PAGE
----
TDD, development or design technique?

TDD is definitely one of the most controversial techniques that the IT industry has. Someone thinks it's really good, someone thinks it's really bad. Someone thinks it's a development technique, someone thinks it's a design one. So, I want now to share my view on the matter: TDD is for me a development technique, not a design one (unless you can accept bad design).

The best team I've worked in decided, in the beginning of the project, to use a full TDD approach. Tests were written before coding (both unit and acceptance tests), things were considered done when all tests passed and so on. But every time, for every single feature we had, we ended up reverse engineering a class diagram out of the code, and every time we realized that the design was simply bad. Responsibilities were in wrong places and the contracts were, at least, fuzzy. So what we did was planning big refactorings on those class diagrams and then execute them (of course, also the test cases had to be refactored). If my memory is good, we had 5 major architectural changes during the project, as you can see, a lot of rework.

Could that rework be eliminated? Well, most likely eliminated no, but drastically reduced yes. I believe that with a 1 hour architectural planning session right after sprint planning (we were working in scrum with 2 weeks sprints) we could have produced software with the same amount of quality but with much less rework (which is a thing that customers are never happy to pay).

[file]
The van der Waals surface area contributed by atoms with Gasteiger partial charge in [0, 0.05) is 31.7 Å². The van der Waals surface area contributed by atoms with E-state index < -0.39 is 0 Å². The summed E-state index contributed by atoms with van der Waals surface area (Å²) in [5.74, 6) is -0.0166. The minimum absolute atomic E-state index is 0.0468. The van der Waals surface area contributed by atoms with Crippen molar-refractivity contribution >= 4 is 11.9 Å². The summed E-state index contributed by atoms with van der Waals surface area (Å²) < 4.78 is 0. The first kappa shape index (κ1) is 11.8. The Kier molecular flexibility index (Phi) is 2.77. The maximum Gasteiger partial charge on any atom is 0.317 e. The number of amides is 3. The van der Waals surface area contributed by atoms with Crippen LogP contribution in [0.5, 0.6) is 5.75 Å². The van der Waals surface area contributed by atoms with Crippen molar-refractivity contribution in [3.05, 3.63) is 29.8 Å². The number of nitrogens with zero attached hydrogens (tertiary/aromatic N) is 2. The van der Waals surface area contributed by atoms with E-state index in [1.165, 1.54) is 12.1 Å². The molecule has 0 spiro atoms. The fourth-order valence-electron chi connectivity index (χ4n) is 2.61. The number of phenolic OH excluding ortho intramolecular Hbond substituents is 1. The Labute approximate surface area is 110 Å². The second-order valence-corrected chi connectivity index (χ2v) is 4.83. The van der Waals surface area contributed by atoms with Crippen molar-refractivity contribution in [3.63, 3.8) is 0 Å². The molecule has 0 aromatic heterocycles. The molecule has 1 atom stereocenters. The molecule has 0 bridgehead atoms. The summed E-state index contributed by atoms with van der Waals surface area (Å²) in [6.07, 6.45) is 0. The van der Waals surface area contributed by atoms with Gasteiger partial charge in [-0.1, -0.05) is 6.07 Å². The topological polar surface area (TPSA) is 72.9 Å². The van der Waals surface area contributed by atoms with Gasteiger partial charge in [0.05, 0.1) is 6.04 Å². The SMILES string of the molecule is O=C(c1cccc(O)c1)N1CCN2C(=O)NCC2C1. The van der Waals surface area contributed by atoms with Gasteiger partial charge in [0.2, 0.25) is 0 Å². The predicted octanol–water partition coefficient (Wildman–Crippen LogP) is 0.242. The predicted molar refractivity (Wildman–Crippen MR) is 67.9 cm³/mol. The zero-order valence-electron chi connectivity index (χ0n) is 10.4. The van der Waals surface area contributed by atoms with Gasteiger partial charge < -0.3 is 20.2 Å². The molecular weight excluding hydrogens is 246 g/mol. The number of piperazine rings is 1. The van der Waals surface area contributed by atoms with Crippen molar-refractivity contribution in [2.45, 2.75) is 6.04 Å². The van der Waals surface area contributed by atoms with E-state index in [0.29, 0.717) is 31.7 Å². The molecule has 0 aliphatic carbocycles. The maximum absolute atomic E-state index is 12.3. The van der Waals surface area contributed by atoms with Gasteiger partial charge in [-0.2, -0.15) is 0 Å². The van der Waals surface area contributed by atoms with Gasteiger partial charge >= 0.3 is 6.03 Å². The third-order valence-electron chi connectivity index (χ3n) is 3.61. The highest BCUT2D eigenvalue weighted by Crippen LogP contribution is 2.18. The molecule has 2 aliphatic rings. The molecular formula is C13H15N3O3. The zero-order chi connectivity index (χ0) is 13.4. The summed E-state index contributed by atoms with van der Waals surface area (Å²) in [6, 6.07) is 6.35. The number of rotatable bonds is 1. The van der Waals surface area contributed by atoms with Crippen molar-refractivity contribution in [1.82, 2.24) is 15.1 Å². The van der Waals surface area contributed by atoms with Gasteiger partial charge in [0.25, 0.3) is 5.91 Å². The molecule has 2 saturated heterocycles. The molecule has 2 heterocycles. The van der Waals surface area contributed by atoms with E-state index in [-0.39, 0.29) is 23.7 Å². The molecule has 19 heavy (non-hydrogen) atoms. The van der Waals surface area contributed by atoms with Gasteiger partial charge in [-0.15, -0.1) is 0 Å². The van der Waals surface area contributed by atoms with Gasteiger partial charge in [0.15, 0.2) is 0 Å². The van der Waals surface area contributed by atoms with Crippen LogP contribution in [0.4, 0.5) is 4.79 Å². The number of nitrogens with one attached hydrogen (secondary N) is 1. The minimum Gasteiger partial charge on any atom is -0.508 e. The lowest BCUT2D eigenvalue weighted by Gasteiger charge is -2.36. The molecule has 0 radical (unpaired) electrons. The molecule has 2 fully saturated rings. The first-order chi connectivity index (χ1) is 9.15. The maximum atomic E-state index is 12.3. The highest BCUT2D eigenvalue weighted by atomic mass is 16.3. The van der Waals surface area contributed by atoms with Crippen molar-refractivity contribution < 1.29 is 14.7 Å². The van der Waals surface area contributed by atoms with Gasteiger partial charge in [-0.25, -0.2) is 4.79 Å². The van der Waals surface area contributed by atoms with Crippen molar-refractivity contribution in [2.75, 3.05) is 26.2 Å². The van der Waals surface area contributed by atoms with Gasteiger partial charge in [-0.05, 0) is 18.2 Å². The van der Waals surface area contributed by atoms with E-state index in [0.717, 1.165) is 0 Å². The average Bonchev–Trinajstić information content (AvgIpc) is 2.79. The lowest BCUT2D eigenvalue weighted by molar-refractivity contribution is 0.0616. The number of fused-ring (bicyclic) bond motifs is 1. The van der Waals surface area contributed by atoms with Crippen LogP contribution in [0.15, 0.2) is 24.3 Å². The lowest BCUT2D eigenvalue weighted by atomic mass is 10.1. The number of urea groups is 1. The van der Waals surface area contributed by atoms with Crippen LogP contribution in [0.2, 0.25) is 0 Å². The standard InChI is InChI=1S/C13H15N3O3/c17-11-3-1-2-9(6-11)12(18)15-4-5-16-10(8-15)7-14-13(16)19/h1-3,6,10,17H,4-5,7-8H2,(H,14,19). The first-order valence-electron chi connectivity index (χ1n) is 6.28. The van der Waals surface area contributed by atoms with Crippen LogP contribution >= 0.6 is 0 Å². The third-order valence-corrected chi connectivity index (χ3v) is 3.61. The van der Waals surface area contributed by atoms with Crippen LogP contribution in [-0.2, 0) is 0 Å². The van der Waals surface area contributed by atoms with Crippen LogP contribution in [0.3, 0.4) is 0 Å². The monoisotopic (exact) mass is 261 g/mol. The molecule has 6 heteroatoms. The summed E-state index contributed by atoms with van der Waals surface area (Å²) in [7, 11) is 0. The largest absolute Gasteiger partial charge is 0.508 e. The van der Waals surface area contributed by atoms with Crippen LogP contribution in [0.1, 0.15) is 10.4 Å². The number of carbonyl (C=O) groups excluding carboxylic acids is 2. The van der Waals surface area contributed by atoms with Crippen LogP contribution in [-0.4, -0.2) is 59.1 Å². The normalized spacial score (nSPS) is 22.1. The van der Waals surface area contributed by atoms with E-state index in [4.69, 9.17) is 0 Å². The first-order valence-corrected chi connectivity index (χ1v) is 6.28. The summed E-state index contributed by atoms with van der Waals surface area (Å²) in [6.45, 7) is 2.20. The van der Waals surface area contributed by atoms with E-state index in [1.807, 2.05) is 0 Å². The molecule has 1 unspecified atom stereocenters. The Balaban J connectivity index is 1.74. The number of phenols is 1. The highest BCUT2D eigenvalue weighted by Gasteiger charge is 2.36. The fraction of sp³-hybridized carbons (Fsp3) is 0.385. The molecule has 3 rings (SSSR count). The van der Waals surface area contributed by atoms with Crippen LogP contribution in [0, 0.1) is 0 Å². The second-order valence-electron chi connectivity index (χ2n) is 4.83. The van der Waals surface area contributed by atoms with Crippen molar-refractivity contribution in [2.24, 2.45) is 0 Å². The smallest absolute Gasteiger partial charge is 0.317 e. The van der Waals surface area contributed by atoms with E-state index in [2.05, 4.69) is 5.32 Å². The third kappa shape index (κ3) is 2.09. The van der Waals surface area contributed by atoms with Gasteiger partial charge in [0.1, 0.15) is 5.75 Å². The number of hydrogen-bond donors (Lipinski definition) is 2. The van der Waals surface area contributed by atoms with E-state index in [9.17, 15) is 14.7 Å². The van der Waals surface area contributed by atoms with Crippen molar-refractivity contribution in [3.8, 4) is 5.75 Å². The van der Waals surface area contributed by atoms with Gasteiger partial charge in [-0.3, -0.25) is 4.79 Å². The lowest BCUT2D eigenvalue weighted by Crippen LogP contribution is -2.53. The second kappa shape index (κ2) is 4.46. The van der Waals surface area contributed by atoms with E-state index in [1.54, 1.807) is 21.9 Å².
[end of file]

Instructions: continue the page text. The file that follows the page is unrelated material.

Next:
Will something like that always happen when doing TDD? My answer is yes. TDD has a big flaw: it forces all the focus to the single unit under work (in most of the cases, one class), but it leaves the iteractions with other units in the system out (and eventually, all the "big picture"). The main benefits that planning sessions would bring in are that the entire team would be forced to look at the big picture and that the contracts between different units would be defined before starting coding them.

Last but not least, how can someone who calls him/herself a developer accept that the design of his/her software is done by some tests (which are just other pieces of software)?!?